The Court of Appeal's conclusion was based on CPR 17.2, which provides that the court may grant an interim remedy before a claim has been made if the matter is urgent or it is otherwise necessary to do so in the interests of justice and provides that if no claim has been issued the application must be made in accordance with the general rules about applications in Part 11. It concluded that "it would be contrary to the spirit and intendment of the rule that the interim remedy can only be granted before the issue of a claim form when necessary in the interests of justice to say that the order granting the remedy then cannot be served on the respondent until the claim form is issued".

Importantly, Webster JA found in Convoy Collateral Ltd v Broad Idea International Limited & Anor "the BVI court does not have a common law or inherent power to serve a foreigner outside the jurisdiction with BVI proceedings"[4]. As the Privy Council found in The Siskina:

"The general rule is that the jurisdiction of the English court over persons is territorial. It is restricted to those upon whom its process can be served within the territorial limits of England and Wales. To this general rule there are some exceptions. These are now to be found in Order 11 of the Rules of the Supreme Court …"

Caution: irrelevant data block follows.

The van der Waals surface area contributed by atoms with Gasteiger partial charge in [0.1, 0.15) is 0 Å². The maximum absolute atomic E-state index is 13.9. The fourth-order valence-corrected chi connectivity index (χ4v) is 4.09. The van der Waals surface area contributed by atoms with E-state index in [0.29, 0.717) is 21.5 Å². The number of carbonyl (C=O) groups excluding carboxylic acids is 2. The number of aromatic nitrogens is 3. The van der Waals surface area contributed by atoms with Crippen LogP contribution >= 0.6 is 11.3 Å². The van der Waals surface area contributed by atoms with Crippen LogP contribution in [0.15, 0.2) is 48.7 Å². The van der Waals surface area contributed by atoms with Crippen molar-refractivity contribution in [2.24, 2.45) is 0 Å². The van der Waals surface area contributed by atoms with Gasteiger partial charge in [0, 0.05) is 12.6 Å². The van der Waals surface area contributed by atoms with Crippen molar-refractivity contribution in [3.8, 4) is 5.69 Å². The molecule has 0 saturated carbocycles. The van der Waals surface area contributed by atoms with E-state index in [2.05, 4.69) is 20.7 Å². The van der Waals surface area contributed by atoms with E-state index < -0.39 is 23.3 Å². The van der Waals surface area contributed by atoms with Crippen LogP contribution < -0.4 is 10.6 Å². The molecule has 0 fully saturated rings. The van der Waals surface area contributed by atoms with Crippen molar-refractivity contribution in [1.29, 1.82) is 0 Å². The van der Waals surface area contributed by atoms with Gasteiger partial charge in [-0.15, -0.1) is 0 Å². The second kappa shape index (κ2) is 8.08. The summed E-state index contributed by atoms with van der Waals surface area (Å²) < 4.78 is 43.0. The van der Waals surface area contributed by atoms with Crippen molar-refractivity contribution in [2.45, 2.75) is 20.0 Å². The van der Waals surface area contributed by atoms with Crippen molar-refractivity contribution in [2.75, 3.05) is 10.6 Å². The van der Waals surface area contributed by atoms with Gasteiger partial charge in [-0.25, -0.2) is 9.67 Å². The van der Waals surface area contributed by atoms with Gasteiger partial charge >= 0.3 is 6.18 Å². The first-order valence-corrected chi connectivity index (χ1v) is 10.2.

In Convoy Collateral the Court of Appeal considered the issue of service out of an application for a free-standing injunction in support of foreign proceedings. As is apparent from the first instance judgment of Adderley J[5], no claim form was issued in the BVI, reliance presumably being placed on CPR 8.1(6), which provides:

"A person who seeks a remedy –

(a) before proceedings have been started; or

(b) in relation to proceedings which are taking place, or will take place, in another jurisdiction;

must seek that remedy by application under Part 11."

Webster JA held:

"The injunction sought by Convoy is to restrain a foreigner who is not and has not submitted to the jurisdiction from dealing with his assets within the jurisdiction. Convoy needed to satisfy the court that it had power under CPR7.3(2) to order service of the application for a freestanding injunction on Dr Cho outside the jurisdiction."